Rooster’s Honky Tonk is open Wed. – Sat. with four nights of live music. (Photo courtesy of David Brust/Rooster’s Honky Tonk)

By Valley Ag Voice Staff

A new honky tonk is breathing life back into Bakersfield — the heart of the Central Valley’s agricultural hub — through the nutriment of vibrant, local artists. Rooster’s Honky Tonk, founded by David Brust, is setting the stage for a country music revival, re-establishing Bakersfield as “Nashville West.” 

“I think Bakersfield and Kern County is really hungry for a honky tonk,” Brust said. “For a place people can go and listen to some live music, dance, have some good drinks, and feel safe and comfortable.” 

Brust’s mission is clear — bring back the city’s identity as “Nashville West” and nurture the unique connection between agriculture and country music. 

“You know, agriculture and country music go together like peas and carrots. They’re one and the same,” Brust said. “The life of a farmer and growing things is a major theme throughout country music, and it’s part of what makes America, America.” 

Bakersfield and Kern Country’s agricultural community is one of the largest producing areas in the world, Brust explained, and the symbiotic relationship between farming and country music underscores the importance of having a haven for the genre. 

“I think what sets Rooster’s apart is our dedication to reviving country music and doing it in downtown Bakersfield,” Brust said.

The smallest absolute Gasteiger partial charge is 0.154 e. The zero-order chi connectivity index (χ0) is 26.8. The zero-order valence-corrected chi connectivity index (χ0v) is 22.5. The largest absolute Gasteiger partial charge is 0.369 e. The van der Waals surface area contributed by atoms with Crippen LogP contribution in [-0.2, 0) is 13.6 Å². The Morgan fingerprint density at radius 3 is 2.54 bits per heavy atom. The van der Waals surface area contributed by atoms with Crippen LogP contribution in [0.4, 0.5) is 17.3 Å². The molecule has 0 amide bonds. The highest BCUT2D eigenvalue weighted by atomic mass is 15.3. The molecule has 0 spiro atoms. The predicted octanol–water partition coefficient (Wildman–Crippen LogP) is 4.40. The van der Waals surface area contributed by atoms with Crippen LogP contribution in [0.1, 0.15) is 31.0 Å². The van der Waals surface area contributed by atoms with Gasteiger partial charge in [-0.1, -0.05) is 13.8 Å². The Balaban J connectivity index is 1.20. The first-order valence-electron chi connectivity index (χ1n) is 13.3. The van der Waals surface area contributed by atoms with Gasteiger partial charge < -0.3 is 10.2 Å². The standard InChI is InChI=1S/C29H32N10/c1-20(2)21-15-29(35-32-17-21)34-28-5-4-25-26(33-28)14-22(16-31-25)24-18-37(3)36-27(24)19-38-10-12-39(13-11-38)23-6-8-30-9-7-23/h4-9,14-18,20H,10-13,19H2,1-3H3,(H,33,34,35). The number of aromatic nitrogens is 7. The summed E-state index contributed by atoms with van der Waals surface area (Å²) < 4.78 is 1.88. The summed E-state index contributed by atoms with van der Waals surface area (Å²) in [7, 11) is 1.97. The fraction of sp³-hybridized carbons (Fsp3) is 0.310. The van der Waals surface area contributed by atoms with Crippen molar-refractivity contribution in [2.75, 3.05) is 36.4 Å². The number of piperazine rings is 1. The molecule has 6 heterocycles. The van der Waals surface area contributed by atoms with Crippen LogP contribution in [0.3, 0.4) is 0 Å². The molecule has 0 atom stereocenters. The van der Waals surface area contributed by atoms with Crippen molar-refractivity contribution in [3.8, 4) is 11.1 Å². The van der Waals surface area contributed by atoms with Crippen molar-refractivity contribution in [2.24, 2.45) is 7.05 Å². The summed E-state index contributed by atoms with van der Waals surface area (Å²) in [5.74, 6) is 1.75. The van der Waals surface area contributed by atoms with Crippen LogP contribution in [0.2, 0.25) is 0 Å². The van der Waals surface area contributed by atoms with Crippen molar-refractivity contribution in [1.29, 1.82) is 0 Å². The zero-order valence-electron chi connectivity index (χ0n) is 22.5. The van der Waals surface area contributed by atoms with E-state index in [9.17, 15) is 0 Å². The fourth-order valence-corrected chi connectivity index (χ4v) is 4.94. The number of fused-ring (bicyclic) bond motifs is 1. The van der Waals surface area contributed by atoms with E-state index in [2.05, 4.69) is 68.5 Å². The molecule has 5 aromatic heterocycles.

The honky tonk is investing in an advanced sound system with the help of a talented sound engineer to advance that goal. Rooster’s saw two acts from Nashville in its opening week, and Brust noted that becoming a mid-week stop for newer acts is one of the music hub’s intentions. 

Along with hosting new country music artists across the nation, Rooster’s hopes to play a crucial role in supporting local artists. Creating a safe place for that community is among Brust’s aspirations. 

“We have a strong music scene and such incredible artists — they all know what’s going on with each other, they all know who’s playing where and not playing,” Brust said. “It really is a community, and we’re just a small part of that community…giving them an opportunity to showcase it in a place like ours is not only important to our community, but it’s also important to the artists to give them a place where they can get together.” 

Within the year, Brust hopes to invite artists across all genres to a songwriter’s festival for new talent to perform on Rooster’s stage. He noted that calls have come in from artists and groups around the United States, ready to come play at Rooster’s. 

The response from the community has also been overwhelmingly supportive, Brust explained.  

“Our opening night far surpassed anything that my partner and I thought would happen. The amount of people that came out to support our honky tonk and country music in Bakersfield was awe-inspiring,” Brust said. 

Lauren Appleton, Rooster’s booker and lead singer for local band The Appletons, has played an essential role in the honky tonk’s success with bands. Brust explained that Appleton’s connections and assistance aided in his vision — to create a foundation for emerging artists. He also acknowledges the dedication of his staff, who pulled together a great opening night. 

As Rooster’s Honky Tonk continues to make its mark on Bakersfield and revive Nashville West, Brust’s long-term goals remain ambitious for both his business and the community. 

“I would love five years from now to have some major act performing at Mechanic Bank Arena and to say that when they were getting started, they had played at Rooster’s,” Brust said. “What I would like to see is several more people or several more groups doing what we’re doing. I would love to see 5,6,10 more honky tonks open up in Bakersfield and do what we’re doing and truly make this Nashville West.” 

Rooster’s Honky Tonk is open Wednesday-Saturday, located at 1531 19th St.  

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